Data Visualization Using R
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Data visualization is instrumental to convey ideas, trends, and relationships and can be used to help make informed decisions since it transforms data into information that can be acted upon. Within today's computing environment, creating the desired visualization can be accomplished by almost anyone once they know the rules and tools to do so. The R programing language (which is free and has an enormous number of libraries that add specialized statistical analysis and visualization tools in almost every scientific and engineering field) is used in this hands-on course to build a wide range of scientific and technical graphics. The student is expected to bring their own lap-top with R and R-studio already installed; instructions how to do this will be provided prior the course.
In this three-day course, no R programing experience is required but some experience with a programing language or Excel is helpful.
What You Will Learn:
At the end of this course the student will be able to select and construct the appropriate STEM-H data visualization based on the type of data and the needs of the graphic. This will be done using the R programing language through a combination of discussion, demonstration, and practice. Specific topics covered include:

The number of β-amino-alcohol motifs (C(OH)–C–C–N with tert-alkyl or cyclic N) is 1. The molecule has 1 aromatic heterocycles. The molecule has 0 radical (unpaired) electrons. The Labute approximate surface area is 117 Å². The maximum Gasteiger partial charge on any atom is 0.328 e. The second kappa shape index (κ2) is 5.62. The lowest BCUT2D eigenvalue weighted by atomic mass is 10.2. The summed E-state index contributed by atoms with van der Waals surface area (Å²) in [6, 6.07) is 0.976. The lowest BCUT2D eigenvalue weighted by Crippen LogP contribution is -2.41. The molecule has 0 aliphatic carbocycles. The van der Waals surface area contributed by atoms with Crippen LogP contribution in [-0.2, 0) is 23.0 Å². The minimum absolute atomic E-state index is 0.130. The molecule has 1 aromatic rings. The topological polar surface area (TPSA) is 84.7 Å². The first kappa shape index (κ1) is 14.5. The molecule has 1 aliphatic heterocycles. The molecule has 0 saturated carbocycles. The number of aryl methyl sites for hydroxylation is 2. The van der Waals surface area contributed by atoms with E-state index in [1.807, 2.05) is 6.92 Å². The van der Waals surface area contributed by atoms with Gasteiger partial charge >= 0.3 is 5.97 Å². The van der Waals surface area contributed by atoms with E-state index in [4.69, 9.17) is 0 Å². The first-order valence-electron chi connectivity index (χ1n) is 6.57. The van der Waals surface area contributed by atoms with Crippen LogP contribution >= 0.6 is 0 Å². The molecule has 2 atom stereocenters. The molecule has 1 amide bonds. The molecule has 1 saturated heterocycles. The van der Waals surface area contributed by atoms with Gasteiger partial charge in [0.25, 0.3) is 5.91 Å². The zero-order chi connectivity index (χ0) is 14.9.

- Data types and appropriate representation for each
- "Rules" for good graphics
- Simplified introduction to R
- Construction of different types of graphics using R
- Types of data – categorical, continuous
- Purposes of graphics – evaluation, comparison, trends
- Essentials of good graphics
- Fundamentals of R programing
- R's data types
- R syntax simplified
- Data input – reading *.csv and *.xlxs files
- Data wrangling
- Data output – writing to *.pdf and *.txt files
- R packages (libraries)
- General types of data graphics
- Part of a whole
- Controlling the "look" of R graphics
- Colors, sizes, shapes
- Multiple graphics in one window
- Adding text: legends and descriptions
- The "par" function
- Getting graphic I – constructing traditional R graphs
- Distributions: 2- and 3-D histograms, density, box and whisker plots
- Ranking: 2- and 3-D bar plots, spider plots
- Correlation: 2- and 3-D scatter (line and point) plots and bubble plots
- Getting graphic II – constructing advanced R graphics
- Distributions: violin plots
- Correlations: heatmaps, correlograms
- Part of a whole: tree maps, pie charts, dendrograms
- Flow: Sankey, arc diagram, chord diagram, edge bundling
Stuart Munson-McGee, Emeritus Professor, is a retired chemical and food engineering professor from New Mexico State University where he taught both graduate and undergraduate courses for nearly 30 years. His PhD from the University of Delaware is in chemical engineering. He has an extensive background in materials science and experimental statistics.
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